Not surprisingly, as the graduation rate rose, the dropout rate declined, Torlakson said, to 13.2 percent, down 1.56 percentage points. Another 8.3 percent "are neither graduates or dropouts" and most are still enrolled in school, the report said.

Statistics on individual school districts can be found at the Department of Education's DataQuest website.

PHOTO CREDIT: Students wait to line up the first graduation ceremony of Cristo Rey High School at St Ignatius Loyola Church in Sacramento in 2010. The Sacramento Bee/Paul Kitagaki Jr.

April 9, 2013
Assembly committee OKs porn movie condom mandate

LS_STD_1_CONDOM.JPGLegislation that would require actors in pornographic films to wear condoms during sex acts won approval of an Assembly committee Tuesday despite warnings that it would drive the multi-billion-dollar adult film industry out of the state.

"This is a workforce safety bill," Assemblyman Isadore Hall, D-Compton, told the Assembly Arts, Entertainment, Sports, Tourism and Internet Media Committee prior to its 5-1 vote. "We have to protect our workforce."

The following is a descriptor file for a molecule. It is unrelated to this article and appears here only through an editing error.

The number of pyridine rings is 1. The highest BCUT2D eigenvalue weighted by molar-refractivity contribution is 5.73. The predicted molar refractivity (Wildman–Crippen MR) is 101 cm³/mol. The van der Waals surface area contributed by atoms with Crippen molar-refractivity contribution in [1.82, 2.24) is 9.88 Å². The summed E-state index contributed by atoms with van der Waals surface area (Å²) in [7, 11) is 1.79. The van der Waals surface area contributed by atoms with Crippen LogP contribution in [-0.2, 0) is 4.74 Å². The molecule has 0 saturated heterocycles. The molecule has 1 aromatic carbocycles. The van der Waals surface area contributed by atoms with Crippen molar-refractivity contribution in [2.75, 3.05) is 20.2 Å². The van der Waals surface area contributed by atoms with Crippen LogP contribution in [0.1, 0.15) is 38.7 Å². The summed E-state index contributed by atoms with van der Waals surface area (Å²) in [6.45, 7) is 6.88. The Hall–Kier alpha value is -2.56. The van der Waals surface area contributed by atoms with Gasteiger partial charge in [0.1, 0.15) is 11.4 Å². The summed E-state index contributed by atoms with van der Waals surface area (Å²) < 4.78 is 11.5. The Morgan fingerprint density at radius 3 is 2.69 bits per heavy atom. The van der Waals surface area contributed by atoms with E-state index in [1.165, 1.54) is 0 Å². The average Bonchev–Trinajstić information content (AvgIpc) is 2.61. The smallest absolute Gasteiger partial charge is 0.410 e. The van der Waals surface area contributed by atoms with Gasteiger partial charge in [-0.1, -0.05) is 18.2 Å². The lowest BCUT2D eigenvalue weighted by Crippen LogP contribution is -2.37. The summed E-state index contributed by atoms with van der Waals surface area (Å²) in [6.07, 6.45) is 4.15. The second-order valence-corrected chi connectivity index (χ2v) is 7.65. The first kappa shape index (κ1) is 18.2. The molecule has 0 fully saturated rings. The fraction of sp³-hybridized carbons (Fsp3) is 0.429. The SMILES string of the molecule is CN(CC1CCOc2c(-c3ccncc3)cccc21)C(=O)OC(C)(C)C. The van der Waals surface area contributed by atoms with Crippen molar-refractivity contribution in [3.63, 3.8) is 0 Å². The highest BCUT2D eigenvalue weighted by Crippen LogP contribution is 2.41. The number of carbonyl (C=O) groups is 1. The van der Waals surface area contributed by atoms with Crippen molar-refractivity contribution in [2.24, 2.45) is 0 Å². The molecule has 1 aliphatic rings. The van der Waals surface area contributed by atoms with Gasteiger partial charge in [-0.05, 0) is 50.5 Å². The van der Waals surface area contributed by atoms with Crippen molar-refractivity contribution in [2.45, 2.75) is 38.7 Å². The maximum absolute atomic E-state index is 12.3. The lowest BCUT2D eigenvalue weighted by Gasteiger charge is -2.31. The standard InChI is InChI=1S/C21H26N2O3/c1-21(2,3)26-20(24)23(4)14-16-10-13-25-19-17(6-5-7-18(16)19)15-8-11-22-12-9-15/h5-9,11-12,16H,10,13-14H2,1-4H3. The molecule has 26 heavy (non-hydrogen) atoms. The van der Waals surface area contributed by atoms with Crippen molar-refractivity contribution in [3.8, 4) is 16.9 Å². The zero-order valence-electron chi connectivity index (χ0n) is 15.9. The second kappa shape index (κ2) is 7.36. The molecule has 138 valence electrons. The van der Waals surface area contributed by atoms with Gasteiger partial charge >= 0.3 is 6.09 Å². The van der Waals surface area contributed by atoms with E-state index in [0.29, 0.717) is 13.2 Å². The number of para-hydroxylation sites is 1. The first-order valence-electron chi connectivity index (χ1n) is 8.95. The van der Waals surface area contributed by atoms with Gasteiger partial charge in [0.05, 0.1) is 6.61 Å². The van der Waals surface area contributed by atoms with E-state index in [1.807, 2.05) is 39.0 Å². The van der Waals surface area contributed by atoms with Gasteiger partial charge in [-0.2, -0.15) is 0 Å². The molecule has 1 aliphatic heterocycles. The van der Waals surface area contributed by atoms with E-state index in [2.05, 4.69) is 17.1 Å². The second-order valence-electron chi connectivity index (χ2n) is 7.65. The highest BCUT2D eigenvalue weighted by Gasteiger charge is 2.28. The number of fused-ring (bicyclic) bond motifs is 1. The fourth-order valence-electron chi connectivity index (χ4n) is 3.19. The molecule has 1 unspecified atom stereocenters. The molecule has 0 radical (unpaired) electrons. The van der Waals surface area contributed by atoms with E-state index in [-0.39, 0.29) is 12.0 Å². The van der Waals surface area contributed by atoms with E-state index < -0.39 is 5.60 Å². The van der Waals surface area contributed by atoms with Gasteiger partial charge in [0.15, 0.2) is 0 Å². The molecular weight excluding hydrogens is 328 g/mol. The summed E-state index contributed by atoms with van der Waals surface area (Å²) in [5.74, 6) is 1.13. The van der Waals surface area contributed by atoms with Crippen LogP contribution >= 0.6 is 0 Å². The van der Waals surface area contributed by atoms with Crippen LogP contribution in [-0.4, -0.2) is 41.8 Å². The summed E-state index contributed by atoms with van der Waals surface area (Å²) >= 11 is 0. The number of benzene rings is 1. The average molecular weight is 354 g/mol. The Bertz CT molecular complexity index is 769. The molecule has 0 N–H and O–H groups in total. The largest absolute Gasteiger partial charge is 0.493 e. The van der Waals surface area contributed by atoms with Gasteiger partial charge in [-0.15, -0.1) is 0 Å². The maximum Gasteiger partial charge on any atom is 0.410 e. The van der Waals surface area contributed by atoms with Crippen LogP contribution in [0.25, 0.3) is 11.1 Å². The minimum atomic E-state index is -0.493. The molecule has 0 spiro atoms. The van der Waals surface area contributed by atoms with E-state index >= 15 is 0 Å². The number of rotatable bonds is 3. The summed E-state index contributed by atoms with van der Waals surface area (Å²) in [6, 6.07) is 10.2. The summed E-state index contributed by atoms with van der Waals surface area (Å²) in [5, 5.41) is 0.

Assembly Bill 332's provisions are similar to those of a ballot measure that won approval of Los Angeles County voters last year.

Industry representatives told the committee that the Los Angeles ordinance has already pushed some production to other California counties and predicted that if AB 332 becomes law, it will flee to other states.

Hall's measure has support from anti-AIDS groups and one former porn actor, Darren James, who was the center of an outbreak of HIV in the industry nearly a decade ago. But a still-working porn actress, Alana Evans, testified that the industry's testing program is more effective than a condom requirement.

PHOTO CREDIT: Nick Mori, a health educator with Sacramento County opens a packet that includes condoms and information to get tested for STDs during a public health fair in 2011. The Sacramento Bee/Lezlie Sterling

April 9, 2013
Jerry Brown arrives in China, looking for 'greenbacks'

IMG_1139.JPGBEIJING - Gov. Jerry Brown arrived in Beijing on Tuesday evening for his week-long trade mission to China, marveling at the pace of construction under China's one-party rule and suggesting - however wistfully - it is a lesson he could apply in California.

"Boy, you've done a lot of building," the Democratic governor said. "When I get back to California, the bulldozers are going to roll."